Ken thought we ought to drive to the top of the pass and check on the guys as it had started sprinkling in town. He was still getting organized, I said I was going to go on up. I got there in pretty good rain. It was dry at the top, so I thought the rain hadn't traveled as far as Bill and Jacinto.

When Ken got there, we chatted a bit and then drove down the other side to see where they were. They were further out than I thought and they were wet! How had that rain skipped right over us? Worse, we had assured Bill he'd go barreling up the poor excuse for a pass in his middle chain ring, if not the big one. Wind from the south in the afternoon, I said. Oooops - that storm changed everything. They were fighting a stiff headwind and the rain. What a finish to an otherwise delightful tour!

Jacinto got to the top first. We loaded his bike up as the big rain drops were just starting. Here came Bill - wet but smiling. He still had that century ride in mind. I told him the downhill was quite wet, his brakes would be slick, but he was all in.

We were ready to head home - more hugs and goodbyes and see you next times and we were off.

It was an excellent touring season this year! Thank you, guys for making it even better by joining us.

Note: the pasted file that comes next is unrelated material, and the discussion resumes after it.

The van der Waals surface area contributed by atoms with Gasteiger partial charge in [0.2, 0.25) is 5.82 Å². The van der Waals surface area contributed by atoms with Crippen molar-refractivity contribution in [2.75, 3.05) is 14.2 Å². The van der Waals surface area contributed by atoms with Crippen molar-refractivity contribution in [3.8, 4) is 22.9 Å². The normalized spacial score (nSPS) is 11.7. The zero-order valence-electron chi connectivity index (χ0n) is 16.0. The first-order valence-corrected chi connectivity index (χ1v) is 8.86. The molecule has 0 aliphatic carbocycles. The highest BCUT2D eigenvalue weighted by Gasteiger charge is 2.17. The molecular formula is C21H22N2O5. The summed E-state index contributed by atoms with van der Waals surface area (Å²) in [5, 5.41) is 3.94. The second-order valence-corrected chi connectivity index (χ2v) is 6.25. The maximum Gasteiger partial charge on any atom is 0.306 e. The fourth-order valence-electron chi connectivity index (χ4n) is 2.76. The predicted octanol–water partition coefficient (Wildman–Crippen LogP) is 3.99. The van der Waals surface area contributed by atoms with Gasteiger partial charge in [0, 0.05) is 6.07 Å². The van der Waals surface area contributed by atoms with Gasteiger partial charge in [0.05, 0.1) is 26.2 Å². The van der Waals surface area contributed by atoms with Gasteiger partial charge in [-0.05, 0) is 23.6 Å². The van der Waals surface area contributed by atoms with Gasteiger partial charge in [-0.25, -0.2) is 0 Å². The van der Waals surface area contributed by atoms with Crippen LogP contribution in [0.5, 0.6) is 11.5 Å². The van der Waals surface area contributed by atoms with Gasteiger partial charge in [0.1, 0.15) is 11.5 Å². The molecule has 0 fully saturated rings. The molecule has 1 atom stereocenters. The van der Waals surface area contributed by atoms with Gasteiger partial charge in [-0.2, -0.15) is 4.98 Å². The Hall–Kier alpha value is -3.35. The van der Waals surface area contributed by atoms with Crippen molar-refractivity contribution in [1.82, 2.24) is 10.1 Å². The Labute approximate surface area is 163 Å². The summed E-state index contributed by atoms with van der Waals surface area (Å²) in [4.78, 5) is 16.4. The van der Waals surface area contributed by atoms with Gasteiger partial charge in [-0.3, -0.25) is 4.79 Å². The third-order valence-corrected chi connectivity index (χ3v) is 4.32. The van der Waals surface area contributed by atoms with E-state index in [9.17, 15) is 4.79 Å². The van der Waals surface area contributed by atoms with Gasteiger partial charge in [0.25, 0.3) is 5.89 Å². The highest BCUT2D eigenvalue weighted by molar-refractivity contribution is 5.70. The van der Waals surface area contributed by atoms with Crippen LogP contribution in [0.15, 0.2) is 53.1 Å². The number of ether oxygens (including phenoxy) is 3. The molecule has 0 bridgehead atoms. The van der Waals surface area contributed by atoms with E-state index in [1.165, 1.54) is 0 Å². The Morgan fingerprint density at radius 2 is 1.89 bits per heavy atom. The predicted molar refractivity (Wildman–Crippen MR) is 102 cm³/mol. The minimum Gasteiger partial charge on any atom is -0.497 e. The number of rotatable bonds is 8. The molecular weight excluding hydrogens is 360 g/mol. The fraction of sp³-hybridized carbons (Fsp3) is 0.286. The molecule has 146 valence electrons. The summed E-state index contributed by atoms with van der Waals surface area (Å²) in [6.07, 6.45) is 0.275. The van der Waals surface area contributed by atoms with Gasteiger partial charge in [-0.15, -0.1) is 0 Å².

Early morning photos frequently have interesting lighting.
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Two bygone eras - buffalo and the old truck.
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I hadn't seen buffalo in this field on Hwy 160 before. They look very happy grazing in the lush grass.
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Blooming potato fields in the San Luis Valley. All is right with the world when I see potato plants here. It's a tradition.
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My mantra is to finish each day in good enough condition to ride the next day in good condition. This almost always means I am last to town. Slow but sure wins the race. Today was our last day, so I burned the fuel in the tank and was first to town by almost an hour. This NEVER happens.
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Oren is first to the park. Oren did both tours with us. His legs are Colorado Certified!
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Here's Bill. He's feeling hot and wants to go for a century ride by riding on over Poncha Pass to Salida.
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Jacinto joined Bill for the last leg to Poncha Pass. Unfortunately, they got caught in the only rain we had in both tours. Worse than the light rain was the accompanying headwind after we promised Bill a southern tailwind.
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Bill still has enough energy to joke around after 80+ miles on the bike. Wow!
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Photographic evidence of what we all thought was impossible. 16.5 MPH after 52 miles. Those aren't numbers I usually see. I had fun today seeing how fast and far my legs could run.
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Today's ride: 52 miles (84 km)
Total: 443 miles (713 km)